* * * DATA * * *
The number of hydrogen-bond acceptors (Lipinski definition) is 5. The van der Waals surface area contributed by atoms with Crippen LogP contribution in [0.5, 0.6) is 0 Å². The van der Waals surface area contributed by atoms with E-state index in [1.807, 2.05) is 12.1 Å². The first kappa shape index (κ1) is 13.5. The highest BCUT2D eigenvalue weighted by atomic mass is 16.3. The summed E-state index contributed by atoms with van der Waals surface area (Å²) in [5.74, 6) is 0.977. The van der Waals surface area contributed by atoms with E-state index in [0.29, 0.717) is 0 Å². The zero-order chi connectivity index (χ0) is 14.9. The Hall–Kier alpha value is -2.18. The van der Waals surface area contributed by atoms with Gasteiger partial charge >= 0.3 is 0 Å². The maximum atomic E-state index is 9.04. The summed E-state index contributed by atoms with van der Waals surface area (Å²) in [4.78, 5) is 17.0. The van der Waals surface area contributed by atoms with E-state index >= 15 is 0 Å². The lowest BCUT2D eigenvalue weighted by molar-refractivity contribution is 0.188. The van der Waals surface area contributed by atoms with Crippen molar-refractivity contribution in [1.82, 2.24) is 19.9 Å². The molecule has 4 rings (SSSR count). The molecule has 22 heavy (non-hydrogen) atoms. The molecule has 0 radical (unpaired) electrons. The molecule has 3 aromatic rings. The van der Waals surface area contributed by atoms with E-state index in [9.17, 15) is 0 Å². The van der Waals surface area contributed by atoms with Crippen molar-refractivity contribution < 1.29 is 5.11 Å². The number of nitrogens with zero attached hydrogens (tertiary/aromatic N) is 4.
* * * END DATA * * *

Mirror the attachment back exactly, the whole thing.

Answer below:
The number of hydrogen-bond acceptors (Lipinski definition) is 5. The van der Waals surface area contributed by atoms with Crippen LogP contribution in [0.5, 0.6) is 0 Å². The van der Waals surface area contributed by atoms with E-state index in [1.807, 2.05) is 12.1 Å². The first kappa shape index (κ1) is 13.5. The highest BCUT2D eigenvalue weighted by atomic mass is 16.3. The summed E-state index contributed by atoms with van der Waals surface area (Å²) in [5.74, 6) is 0.977. The van der Waals surface area contributed by atoms with E-state index in [0.29, 0.717) is 0 Å². The zero-order chi connectivity index (χ0) is 14.9. The Hall–Kier alpha value is -2.18. The van der Waals surface area contributed by atoms with Gasteiger partial charge >= 0.3 is 0 Å². The maximum atomic E-state index is 9.04. The summed E-state index contributed by atoms with van der Waals surface area (Å²) in [4.78, 5) is 17.0. The van der Waals surface area contributed by atoms with E-state index >= 15 is 0 Å². The lowest BCUT2D eigenvalue weighted by molar-refractivity contribution is 0.188. The van der Waals surface area contributed by atoms with Crippen molar-refractivity contribution in [1.82, 2.24) is 19.9 Å². The molecule has 4 rings (SSSR count). The molecule has 22 heavy (non-hydrogen) atoms. The molecule has 0 radical (unpaired) electrons. The molecule has 3 aromatic rings. The van der Waals surface area contributed by atoms with E-state index in [9.17, 15) is 0 Å². The van der Waals surface area contributed by atoms with Crippen molar-refractivity contribution < 1.29 is 5.11 Å². The number of nitrogens with zero attached hydrogens (tertiary/aromatic N) is 4.